The premise of the franchise comes full circle with this acknowledgment: what began as a small scale home invasion thriller featuring a black man fleeing white psychopaths becomes a full-on assault on a minority community by a tyrannical government looking to purge its undesirables. In doing so, it becomes an unapologetically rebellious act of grindhouse defiance and provocation—The First Purge is truly a movie of the moment that exploits familiar images of black pain and responds in kind with the cathartic brutalization of white supremacists. This is also a brazenly black movie: not only is it notably helmed by an African-American director, but nearly every major character is also a person of color. Black rebellion has increasingly become a signature for this franchise, and it’s eventually the defining characteristic of The First Purge, which climaxes with a group of Staten Island residents fending off hate groups during a nightmarish clash amid smoke. flames, and bloodshed.
Arguably the best stretch of this franchise yet, the climax here is awash in confrontational imagery that shreds this allegory’s already tattered, thin veil. A gang dressed as cops stalks and assaults an unarmed black man on a baseball field, effectively reminding you of America’s true pastime; another scene finds Dmitri and his group hacking and slashing through Klansmen, a visual that’s unfortunately all too necessary at this moment in time. Eventually, Dmitri is pointedly forced to defend the projects from these intruders, and McMurray’s camera unflinchingly hovers on the carnage: with each step through the apartment building, the audience finds hallways littered with the bodies slain minorities, helpless in a war they didn’t even choose to fight. You will look upon this and reckon with it, McMurray insists, refusing to shy away from a horror that’s always been all too real for these communities.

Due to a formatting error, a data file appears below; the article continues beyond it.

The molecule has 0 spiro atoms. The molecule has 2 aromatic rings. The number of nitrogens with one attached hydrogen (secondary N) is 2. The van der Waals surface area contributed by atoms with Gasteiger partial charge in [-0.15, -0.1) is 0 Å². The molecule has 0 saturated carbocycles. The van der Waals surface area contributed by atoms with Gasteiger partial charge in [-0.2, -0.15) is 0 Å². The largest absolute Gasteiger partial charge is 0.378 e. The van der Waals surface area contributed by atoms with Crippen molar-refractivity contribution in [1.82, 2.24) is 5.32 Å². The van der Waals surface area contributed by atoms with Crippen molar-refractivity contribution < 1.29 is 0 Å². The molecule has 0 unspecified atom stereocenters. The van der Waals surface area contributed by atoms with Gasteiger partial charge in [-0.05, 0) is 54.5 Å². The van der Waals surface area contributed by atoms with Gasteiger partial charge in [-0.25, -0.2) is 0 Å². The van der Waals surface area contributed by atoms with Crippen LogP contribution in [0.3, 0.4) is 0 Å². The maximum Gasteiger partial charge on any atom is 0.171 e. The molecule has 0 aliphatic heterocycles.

The solution here involves Dmitri and his fellow survivors taking up arms to defend themselves, a notion that feels bleak itself, and made all the more so by the stark realization that no one is coming to help them. They’re left to fend for themselves, with no liberator—much less a white savior—in sight. When pressed into such a corner, the only recourse is meeting violence with violence, a notion that eschews the previous film’s “when they go low, we go high” mantra in favor of exacting every pound of flesh you can to survive. On the topic of “civility,” The First Purge leaves no doubt: the only proper way to deal with white supremacy is to annihilate it with violence. The only good Klansman is the one wearing robes soaked in his own blood.